With the plethora of cookbooks and cooking shows today it is hard to imagine a time when one woman alone was the face of cooking on American television. The host of the public television show, The French Chef, which initially aired from 1963-1973, Julia Child, became an American cooking icon. In 1961, Child and her friends and associates Simone Beck and Louisette Bertholle, both of France, had co-authored a cookbook of traditional French recipes adapted for Americans. Mastering the Art of French Cooking was an immediate success and Child, the American author, was sought after for book signings and interviews.
I became interested in Julia Child after I saw the movie Julie and Julia. The movie is based on Child’s memoir My Life in France, coauthored with her nephew Alex Prud’homme, and Julie Powell’s memoir Julie & Julia: 365 Days, 524 Recipes, 1 Tiny Apartment Kitchen. Powell’s book is focused on her blog The Julie/Julia Project detailing her efforts to cook all the recipes in Mastering the Art of French Cooking.
Last year on the centenary of Child’s birth Dearie: The Remarkable Life of Julia Child by Bob Spitz was published. I recently listened to the audiobook, read by Kimberly Farr, who did an excellent job bringing the story of Julia Child to life. Spitz recounts Julia McWilliams’ childhood in Pasadena, her collegiate life at Smith College, her aimless early years of adulthood and her work for the OSS in Asia during World War II. It was during this time that she met Paul Child whom she married in 1946. It was her husband’s assignment to Paris with the Foreign Services that opened up the world of French cooking to Child, an avocation that led to her career as author and television personality. Many other books and television appearances followed.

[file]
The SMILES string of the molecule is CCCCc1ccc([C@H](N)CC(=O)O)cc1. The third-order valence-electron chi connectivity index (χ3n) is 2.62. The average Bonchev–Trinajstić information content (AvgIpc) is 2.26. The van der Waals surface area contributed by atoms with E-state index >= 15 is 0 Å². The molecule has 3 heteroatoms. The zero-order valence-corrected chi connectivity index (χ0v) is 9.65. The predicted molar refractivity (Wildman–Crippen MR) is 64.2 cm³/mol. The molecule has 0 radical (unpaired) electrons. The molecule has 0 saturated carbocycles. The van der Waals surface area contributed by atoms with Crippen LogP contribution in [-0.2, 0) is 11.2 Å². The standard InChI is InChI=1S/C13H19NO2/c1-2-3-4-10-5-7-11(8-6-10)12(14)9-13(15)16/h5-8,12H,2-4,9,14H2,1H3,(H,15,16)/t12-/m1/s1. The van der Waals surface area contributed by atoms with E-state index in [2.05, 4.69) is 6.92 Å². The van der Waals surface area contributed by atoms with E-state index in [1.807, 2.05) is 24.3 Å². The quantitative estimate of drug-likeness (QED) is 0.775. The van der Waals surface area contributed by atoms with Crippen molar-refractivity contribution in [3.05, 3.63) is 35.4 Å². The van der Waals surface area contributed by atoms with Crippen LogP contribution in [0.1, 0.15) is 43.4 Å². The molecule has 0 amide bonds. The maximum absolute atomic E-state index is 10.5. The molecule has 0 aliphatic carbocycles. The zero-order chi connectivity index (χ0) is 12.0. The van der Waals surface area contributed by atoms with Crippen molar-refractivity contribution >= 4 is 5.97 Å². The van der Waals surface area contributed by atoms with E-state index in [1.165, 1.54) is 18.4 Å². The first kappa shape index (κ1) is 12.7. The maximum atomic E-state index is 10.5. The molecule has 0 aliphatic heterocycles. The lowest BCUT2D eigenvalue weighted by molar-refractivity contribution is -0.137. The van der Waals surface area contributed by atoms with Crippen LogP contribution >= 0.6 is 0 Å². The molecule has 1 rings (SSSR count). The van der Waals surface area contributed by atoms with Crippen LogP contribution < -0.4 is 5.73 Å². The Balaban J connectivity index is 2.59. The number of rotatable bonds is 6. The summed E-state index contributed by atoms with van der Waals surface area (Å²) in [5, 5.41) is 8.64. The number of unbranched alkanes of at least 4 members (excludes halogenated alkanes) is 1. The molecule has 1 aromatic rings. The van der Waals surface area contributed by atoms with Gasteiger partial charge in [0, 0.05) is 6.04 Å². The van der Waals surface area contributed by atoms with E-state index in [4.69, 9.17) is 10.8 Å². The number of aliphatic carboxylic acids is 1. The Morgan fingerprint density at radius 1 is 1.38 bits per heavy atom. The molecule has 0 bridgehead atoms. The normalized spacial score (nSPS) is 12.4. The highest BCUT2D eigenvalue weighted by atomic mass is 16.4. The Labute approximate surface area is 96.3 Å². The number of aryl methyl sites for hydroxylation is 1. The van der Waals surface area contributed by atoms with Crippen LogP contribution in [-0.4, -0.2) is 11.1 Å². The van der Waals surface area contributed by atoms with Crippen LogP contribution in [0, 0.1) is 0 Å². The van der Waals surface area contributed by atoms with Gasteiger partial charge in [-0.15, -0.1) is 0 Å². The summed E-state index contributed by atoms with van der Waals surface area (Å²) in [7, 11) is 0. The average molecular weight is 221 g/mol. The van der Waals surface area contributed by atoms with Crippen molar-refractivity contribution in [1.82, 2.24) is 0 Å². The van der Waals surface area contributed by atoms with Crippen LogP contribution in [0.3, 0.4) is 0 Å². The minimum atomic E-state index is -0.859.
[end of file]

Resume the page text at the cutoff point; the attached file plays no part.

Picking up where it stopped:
I cannot think of a biography that I have enjoyed more than Dearie. Julia Child truly had a “Remarkable Life.” I highly recommend. “Bon Appétit.”
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